Unlike their European predecessors, many Latin American and North American authors turned to hallucinatory substances as elements of their own hemispheric heritage. The twentieth-century narratives analyzed in Visionary Art of the Americas: Hemispheric Transculturations, Hallucinogens, Politics, Aesthetics, and Mass Consumer Culture in the United States, Mexico, and Colombia acquire their true depth only within a much wider realm of visionary traditions spanning Asia, Africa, and the Americas. Socially and culturally marginalized alongside users, hallucinogens—simultaneously a colonial anathema and a sacred pre-Columbian ritual—have gained increased mainstream acceptance. The various films and texts analyzed in this book attest to the true heterogeneity of hallucinogenic experience in the Americas at a time when scholarly attention to hallucination and visions as a survival adaptation of organic intelligence is crucial to understand its differences from A.I.
Juan David Cadena Botero is professor of language and culture at the Universitaria Agustiniana in Bogotá.
Introduction: Hallucination, Psychedelia, and Visions in the Americas and the Arts
Chapter 1: The United States of America
Chapter 2: Mexico
Chapter 3: Colombia
Epilogue: A Tradition Debating the Real
Navigating the estuaries where the streams of psychedelic countercultures meet the ocean of hallucinogenic traditions, Juan David Cadena Botero’s book reveals the crucial but unrecognized role that visionary knowledges and practices played in everyday living and worldviews, fine arts and pop cultures, and political and social movements across the continent in the 20th century. In its pages, the flight of the shaman, the trance of the mystic, the chant of the healer transmutes into the awe of the poet, the illumination of the artist, the utopia of the rebel and become indistinguishable. An inspired work of aesthetic analysis and cultural history, a must-read!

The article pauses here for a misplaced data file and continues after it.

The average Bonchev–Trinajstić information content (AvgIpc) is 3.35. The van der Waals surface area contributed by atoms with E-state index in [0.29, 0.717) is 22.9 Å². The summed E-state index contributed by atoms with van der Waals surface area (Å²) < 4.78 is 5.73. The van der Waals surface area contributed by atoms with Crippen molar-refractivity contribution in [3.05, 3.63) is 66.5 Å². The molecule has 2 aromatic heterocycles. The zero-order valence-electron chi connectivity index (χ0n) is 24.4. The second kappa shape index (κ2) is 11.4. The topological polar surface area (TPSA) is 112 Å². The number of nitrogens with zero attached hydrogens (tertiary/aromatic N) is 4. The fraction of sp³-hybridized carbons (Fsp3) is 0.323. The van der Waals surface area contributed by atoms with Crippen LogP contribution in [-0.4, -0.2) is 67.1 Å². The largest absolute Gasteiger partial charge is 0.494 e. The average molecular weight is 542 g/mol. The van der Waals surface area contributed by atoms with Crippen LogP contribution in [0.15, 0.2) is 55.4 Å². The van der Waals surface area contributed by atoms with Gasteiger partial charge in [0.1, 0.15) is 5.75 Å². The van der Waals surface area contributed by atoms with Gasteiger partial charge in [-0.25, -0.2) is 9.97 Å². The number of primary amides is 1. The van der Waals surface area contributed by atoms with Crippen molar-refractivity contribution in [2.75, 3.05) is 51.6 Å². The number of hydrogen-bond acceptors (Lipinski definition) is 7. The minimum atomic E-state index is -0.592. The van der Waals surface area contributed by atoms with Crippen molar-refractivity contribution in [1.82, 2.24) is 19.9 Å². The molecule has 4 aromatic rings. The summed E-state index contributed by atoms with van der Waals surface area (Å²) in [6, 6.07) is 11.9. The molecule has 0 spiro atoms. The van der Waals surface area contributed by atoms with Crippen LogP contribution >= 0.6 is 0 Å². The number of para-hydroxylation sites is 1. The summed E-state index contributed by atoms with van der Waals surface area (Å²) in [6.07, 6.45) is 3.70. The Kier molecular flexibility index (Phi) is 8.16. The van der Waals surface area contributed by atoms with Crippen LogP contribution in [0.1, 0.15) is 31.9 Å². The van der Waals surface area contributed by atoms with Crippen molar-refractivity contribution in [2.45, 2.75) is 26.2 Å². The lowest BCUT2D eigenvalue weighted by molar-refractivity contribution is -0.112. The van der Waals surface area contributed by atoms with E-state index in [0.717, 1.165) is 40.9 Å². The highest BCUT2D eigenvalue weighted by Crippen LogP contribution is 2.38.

This book offers us a brilliant, engaging, thoughtful, and extensive exploration, with encyclopedic documentation, of the eventful historical convergence between indigenous Latin American thought based on communication with visionary power plants and Anglo-American psychedelic counterculture in the second half of the twentieth century. More than influences, transculturation, or syntheses, this grand cultural fresco of our recent past traces complex heterogeneous mixtures of ancestral and modern trends confronting each other in the decolonizing drama of the present.
For Cadena Botero, the hemispheric tradition of countercultures is found in hallucinogenic experimentation, a transversal way of exercising criticism. This book illuminates specific cases of artists from Colombia, Mexico, and the United States and their relationship with consumption and the criticism of capitalism. An extraordinary aesthetic and cultural history to see how, in the second half of the 20th century, certain aesthetic forms were immersed in transcultural experiences (class, ethnicities, languages) through the creation of visionary art.
Few authors manage to untangle the cultural and political intricacies of hallucinogen use in the long term as skillfully as Juan David Cadena does here. Magnificently written and carefully argued, Visionary Art of the Americas uses transnational history to decenter the study of stimulants consumption from the mainstream narratives crafted in the 1960s. Cadena convincingly shows that the analysis of psychoactive substances across the Americas should go beyond the well-known histories of cartels and violence, highlighting the cultural and aesthetics dimensions of visionary knowledge.